Said Anja, “Women use a lot of interesting and wide-ranging strategies to deal with online abuse. Our study revealed that going to the police or taking legal recourse is only the very last measure.” There is an overwhelming reluctance to use the law as many of these women have found that the police are not supportive. When the researchers met police officials on the issue, they were told that women can prevent the abuse by not putting up their pictures online. “The whole discourse was about what women should not do rather than saying ‘don’t abuse,’” recalled Shobha. Added Richa, “The law tends to individualise the crime instead of looking at it as a systemic problem.”

Anonymity
Many women have tried to tackle the problem by hiding their identity. Anonymity gives women the chance to voice their opinion and make friends from different castes, class, religion and political affiliations. The researchers found this to be true especially of sex workers in Delhi. But with the right tools, it is not difficult for any abuser to find a blogger, tweeter or FB writer’s true identity, especially since women tend to use the same anonymous handle across platforms. The abusers on the other hand, are more capable of hiding their identity.

Questions
The significance of anonymity is just one of the many questions that this study has raised for Anja and her team. Said Shehla, “The importance of this study is underscored by the fact that it throws up more questions and paradoxes than answers. Anonymity (of the abuser) for example was flagged as a concern by many women. But the same women also said that anonymity gives them agency as well. The question around the law is an inconvenient one – should there be a hate speech law that is inclusive of gender (the current one isn’t)? But the women who themselves have an active internet presence are strongly against censorship.”

Attempt
The group had come up with a plan to create a hashtag #MisogynyAlert to organise the recipients of such abuse and drive away misogynistic trolls. “But after a few days, two bloggers criticised the way we used the hashtag. And some of the criticism was important – one feminist said that our responses were not compliant with feminist principles. This throws up more questions – while gentle reprimand may work with some people, there are trolls with whom it won’t work. In such a case, do women essentially need to ‘gang up’ to respond to such abuse?”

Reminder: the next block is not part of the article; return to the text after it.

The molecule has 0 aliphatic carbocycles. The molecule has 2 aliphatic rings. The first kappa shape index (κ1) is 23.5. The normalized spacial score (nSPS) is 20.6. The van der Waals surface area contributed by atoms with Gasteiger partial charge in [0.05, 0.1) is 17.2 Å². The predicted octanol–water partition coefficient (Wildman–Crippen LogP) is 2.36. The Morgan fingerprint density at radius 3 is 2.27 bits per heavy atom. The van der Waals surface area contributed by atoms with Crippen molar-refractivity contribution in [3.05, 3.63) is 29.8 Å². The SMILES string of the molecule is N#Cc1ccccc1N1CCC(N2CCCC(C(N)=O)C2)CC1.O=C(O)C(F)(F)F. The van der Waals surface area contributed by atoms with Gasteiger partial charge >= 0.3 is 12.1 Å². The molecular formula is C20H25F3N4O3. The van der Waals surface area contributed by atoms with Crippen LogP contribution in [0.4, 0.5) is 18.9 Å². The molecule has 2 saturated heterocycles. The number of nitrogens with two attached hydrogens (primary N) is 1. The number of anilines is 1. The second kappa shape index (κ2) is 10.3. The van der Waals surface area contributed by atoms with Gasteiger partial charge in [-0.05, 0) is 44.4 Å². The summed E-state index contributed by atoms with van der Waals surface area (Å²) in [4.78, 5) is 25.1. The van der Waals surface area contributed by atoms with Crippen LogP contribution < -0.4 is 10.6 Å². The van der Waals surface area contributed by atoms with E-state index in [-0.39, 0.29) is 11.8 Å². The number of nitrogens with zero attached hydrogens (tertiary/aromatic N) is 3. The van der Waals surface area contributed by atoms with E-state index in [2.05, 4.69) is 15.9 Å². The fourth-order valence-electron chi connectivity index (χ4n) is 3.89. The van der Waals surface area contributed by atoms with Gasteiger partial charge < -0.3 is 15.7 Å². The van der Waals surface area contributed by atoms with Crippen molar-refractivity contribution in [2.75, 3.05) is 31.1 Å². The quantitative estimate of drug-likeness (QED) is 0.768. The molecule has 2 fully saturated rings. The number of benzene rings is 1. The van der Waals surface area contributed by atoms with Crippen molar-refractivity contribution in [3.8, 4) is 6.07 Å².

Ahead
Anja says, “I hope to take the findings to the government and hope that it will have a positive effect on their decisions regarding Acts such as the Indecent Representation of Women (Prohibition) Act and those that define obscenity and hate speech.”

Glossary
Tweet: A 140-character text-based message that a user puts up on the microblogging site, Twitter.
Twitter handle: The online name of a user on the site – it can be their real name or a fake one.
Blogs: Online journals wherein users write articles called blogposts on any subject. The writer is called a blogger.
Mommy blogger: A writer who mainly writes about parenting issues for a niche audience. Daddy blogger trend is also picking up.
Troll: A user who posts inflammatory, extraneous, or off-topic messages in an online community to deliberately provoke the writer or to divert the track of the discussion.
Hashtag: A word or phrase prefixed with the symbol # . It is included in the message and is connected to the general topic of the message, so it is easier to search for all messages on one topic.